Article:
No need to lump all Lambrusco under one purple umbrella: these wines demonstrate a diversity of styles. With notes from John Foy.
If you read last week’s introduction to Lambrusco, you’ll be primed for this week’s tasting notes. My tasting pal with the palate extraordinaire, John Foy, owner of The Wine Odyssey, provided his notes and thoughts, for enjoying this summer-into fall wine sparkler, starting with how to chill out with this Italian sparkler.
“Lambrusco should not be served as cold as Champagne; there is a world of difference between Champagne’s Chardonnay, Pinot Noir and Pinot Meunier, and the grapes composing Lambrusco,” says Foy. “Chill it as you would Beaujolais, this will keep the harmony of fruit, acidity and tannins.” Recommended serving temperature: about 50°-60° F.
Then, properly chilled, you need the right glass.
“A flute is too tight, confining Lambrusco’s rich blackberry, pomegranate, raspberry and cherry aromas and flavors,” Foy says. And don’t look to a Bordeaux or Burgundy glass, either, both of which “allow the wine to expand, but also quickly flatten the bubbles.”
He recommends instead a 12- to 14-ounce slightly balloon-shaped glass. “It offers the depth and width Lambrusco needs to stretch out, keeps the eye appeal of the bubbles and maintains the fizzy, crisp, lively acidity.”
Dry, and featuring clean “crunchy” red and black fruit flavors, it’s also versatile with many foods enjoyed in summer into fall: grilled meats and vegetables, sturdy pastas. Foy, a former restaurateur, says Lambrusco “a comforting partner to red-sauced pasta, Gorgonzola, prosciutto, salami, and, of course, pizza.”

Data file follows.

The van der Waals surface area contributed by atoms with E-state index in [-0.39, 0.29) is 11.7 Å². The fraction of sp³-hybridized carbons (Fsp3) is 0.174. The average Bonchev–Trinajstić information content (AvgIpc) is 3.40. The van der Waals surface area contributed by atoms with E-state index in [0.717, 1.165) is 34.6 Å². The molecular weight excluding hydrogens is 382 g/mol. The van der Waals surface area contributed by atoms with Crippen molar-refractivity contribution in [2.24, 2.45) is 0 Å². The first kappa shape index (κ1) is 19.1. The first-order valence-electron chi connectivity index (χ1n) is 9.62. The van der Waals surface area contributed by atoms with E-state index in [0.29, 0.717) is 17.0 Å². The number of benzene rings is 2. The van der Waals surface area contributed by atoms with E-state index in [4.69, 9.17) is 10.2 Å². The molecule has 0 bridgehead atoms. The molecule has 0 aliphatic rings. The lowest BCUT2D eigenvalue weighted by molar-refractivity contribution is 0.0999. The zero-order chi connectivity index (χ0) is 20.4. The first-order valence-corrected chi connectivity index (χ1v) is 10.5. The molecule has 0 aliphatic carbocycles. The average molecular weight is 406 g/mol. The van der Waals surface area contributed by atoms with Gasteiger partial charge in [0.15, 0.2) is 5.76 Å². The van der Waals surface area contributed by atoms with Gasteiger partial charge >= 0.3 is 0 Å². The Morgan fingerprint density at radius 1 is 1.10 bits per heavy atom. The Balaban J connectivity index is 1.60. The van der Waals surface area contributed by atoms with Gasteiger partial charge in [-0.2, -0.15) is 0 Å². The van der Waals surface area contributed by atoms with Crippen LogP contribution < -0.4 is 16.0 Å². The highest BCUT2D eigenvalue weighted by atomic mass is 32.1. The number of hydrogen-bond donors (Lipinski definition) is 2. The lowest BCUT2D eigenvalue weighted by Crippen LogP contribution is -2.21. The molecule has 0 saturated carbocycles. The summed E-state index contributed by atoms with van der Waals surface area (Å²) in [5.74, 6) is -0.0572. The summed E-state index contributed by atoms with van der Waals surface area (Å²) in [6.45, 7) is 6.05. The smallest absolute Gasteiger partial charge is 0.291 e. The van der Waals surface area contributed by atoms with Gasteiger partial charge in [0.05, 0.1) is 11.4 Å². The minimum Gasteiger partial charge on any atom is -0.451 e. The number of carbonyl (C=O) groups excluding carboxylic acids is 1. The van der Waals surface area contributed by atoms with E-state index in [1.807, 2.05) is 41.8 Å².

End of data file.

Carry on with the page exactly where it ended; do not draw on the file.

Though much Lambrusco is made in the Charmat tank method, as John notes, “the traditional method still has its place in Lambrusco.” We independently sampled the Lini 910 2006 Metodo Classico Rosso Lambrusco, the most recent vintage from Oreste Lini, a fourth-generation family-owned winery founded by in 1910 and now made with a definite artisanal point of view. Made of 85% Lambrusco Salamino and 15% Lambrusco Ancellotta, it’s aged three years. The apparent residual sugar (12 grams) does not detract from this mighty tasty wine with very fresh black raspberry and blueberry flavors. Dry, despite the RS, with good structure, slightly herbal, with a mild fizz, and at 11% alcohol, we say drink all day. $16.99 —L.B.
Hailing from the Reggio appellation, and a perennial Gambero Rosso “Tre Bicchieri” award-winner, Foy sampled Medici Ermete’s Concerto Reggio Lambrusco, the first single-vineyard Lambrusco and the winery’s crown jewel. The 2018, produced from 100% Salamino grapes, has the black-tea and black-fruit aromas and flavors that are markers of well-made Lambrusco. Its composition is carried on a light body bound by acidity and tannins that glide to a balanced, dry finish ($19-21, great value). The producer pushes Lambrusco further into the modern era with its Phermento Lambrusco di Modena Secco, first made in 2016 by Alberto Medici, the fifth-generation family member. Tapping into the trendy pét-nat movement, Medici used the ancestral method for Phermento, resulting in a cloudy, bright-pink-colored brut nature frizzante wine. Made from only Sorbara grapes in the Modena area of Emilia Romagna, the 2018 Phermento expresses a very mild cherry scent, matched by the delicate cherry and strawberry flavors with a bone-dry finish. Its high acidity lends itself to pairings with a plate of prosciutto di Parma and salami ($27).—J.F.